A friend of mine, who has served for many years as a minister of the gospel here in New Mexico, made this observation in the Readers' Reflections section of my last issue --- "What is important is that we distill principles from the examples, and apply principles rather than specific patterns." As he so correctly pointed out, the binding of specific acts themselves as universal law is the "fundamental problem with patternistic thinking." In other words, they seek to bind the wrong thing. Foot washing is merely representative in nature; it is the shadow, not the substance. Any number of godly actions could quite easily fulfill the principle our Lord seeks to bind upon our hearts and lives. By seeking to bind the act itself upon our fellow disciples, and cloaking said act with an aura of authority and exclusivity, we only succeed in missing the whole point of the teaching of our Lord. Frankly, the legalistic patternists do this frequently with regard to the examples contained in Scripture, and therein lies one of the major causes of the many schisms that plague us today.

The Lord Jesus Christ clearly "commended His action as an example of the type of service the disciples should provide to each other" [Eerdmans Dictionary of the Bible, p. 468]. "The command to do for each other what Christ had done for them ought not to be confined simply to washing feet. The ethical imperative calls for giving our lives in extravagant acts of selfless service. Footwashing is one expression of this" [The Holman Bible Dictionary, p. 507]. "Footwashing is here representative of humble acts of service" [ibid]. David Lipscomb was quite correct when he stated, "The principle taught in this by example was: let him that would be greatest be servant of all. There is nothing in this that could indicate a special ordinance or formal observance to be perpetuated in the church. To take these words as a command to establish the church ordinance of foot washing, as some have done, is to utterly miss the spirit of the whole scene, and the great lesson it was intended to convey" [A Commentary on the Gospel According to John, p. 210]. "The example of Jesus is to guide them in what they do for each other; it is not for mere mechanical repetition in washing of feet. Such rites belong to the Old Testament only ... the shadows are gone, the substance has come. No sacrament can be intended" [R.C.H. Lenski, The Interpretation of John, p. 927]. "It is not the act itself, but its moral essence, which after His example He enjoins upon them to exercise" [The Expositor's Greek Testament, vol. 1, p. 817].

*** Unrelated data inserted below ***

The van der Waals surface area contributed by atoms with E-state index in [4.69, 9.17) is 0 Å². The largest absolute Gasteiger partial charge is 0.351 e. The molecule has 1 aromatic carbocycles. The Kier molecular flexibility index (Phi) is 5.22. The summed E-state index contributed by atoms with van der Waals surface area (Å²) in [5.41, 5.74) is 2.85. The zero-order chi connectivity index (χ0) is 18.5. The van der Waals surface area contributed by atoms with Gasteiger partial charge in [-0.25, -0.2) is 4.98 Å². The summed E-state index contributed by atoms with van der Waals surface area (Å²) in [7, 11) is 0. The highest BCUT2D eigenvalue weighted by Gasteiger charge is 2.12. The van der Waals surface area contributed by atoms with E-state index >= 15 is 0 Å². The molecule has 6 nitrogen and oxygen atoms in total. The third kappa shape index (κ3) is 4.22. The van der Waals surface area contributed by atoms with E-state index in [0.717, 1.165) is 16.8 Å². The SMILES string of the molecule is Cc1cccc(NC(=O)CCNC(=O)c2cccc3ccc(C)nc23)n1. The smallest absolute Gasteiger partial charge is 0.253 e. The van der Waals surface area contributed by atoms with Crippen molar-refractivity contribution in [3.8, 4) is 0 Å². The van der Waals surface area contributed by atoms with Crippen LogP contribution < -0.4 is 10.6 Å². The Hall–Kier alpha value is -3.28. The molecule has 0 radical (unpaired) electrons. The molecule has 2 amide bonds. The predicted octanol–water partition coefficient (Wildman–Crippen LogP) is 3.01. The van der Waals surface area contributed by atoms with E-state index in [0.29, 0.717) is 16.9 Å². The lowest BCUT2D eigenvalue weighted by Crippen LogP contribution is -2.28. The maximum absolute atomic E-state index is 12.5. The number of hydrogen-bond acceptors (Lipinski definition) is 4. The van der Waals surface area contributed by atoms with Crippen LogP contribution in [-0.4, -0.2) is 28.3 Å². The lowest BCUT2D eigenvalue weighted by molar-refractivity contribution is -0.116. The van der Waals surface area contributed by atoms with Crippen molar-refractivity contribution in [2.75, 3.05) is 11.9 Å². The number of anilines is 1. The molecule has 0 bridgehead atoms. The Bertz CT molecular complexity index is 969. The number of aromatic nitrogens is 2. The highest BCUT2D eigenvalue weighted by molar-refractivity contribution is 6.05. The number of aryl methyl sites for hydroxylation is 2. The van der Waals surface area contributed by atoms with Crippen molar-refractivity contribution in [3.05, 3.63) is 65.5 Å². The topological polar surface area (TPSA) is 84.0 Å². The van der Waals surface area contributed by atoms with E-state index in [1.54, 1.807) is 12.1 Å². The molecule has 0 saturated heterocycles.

"The purpose of His action was that they might act in the same humble, loving spirit, in all their conduct to one another" [ibid]. "The example does not necessarily imply the perpetuation of footwashing as an ordinance in the church. John calls this act an example, which implies that the emphasis is on the inner attitude of humble and voluntary service for others. Perhaps it was the basis for the Pauline exhortation to the Philippians in Philp. 2:5-8" [Expositor's Bible Commentary, vol. 9, p. 137]. "Christ gave an example, not a church ordinance. It is our duty to follow the example and render the same kind of service to fellow Christians. To make His example a ceremonial and follow it literally would be to lose its spirit" [B.W. Johnson, The People's NT with Notes, p. 383]. "His example does not bind us to do His very act, but to carry the spirit of His act into all of our relations with brethren" [The Pulpit Commentary, vol. 17, part 2, p. 198].

Conclusion

Perhaps Lenski summed up the meaning behind foot washing best when he said, "The expression is figurative for rendering menial service; being not too proud to stoop" [Interpretation of First Timothy, p. 669]. Lenski further observes, "Whereas he who thinks himself great feels disgraced by a menial task rendered to those beneath him, the true disciple of Jesus regards such a task as a great opportunity and reaps from it the feeling of joy and honor, for the Lord's favor and commendation rest upon him while engaged in such service. In this sense Jesus says, 'blessed are you'" [Interpretation of John, p. 929].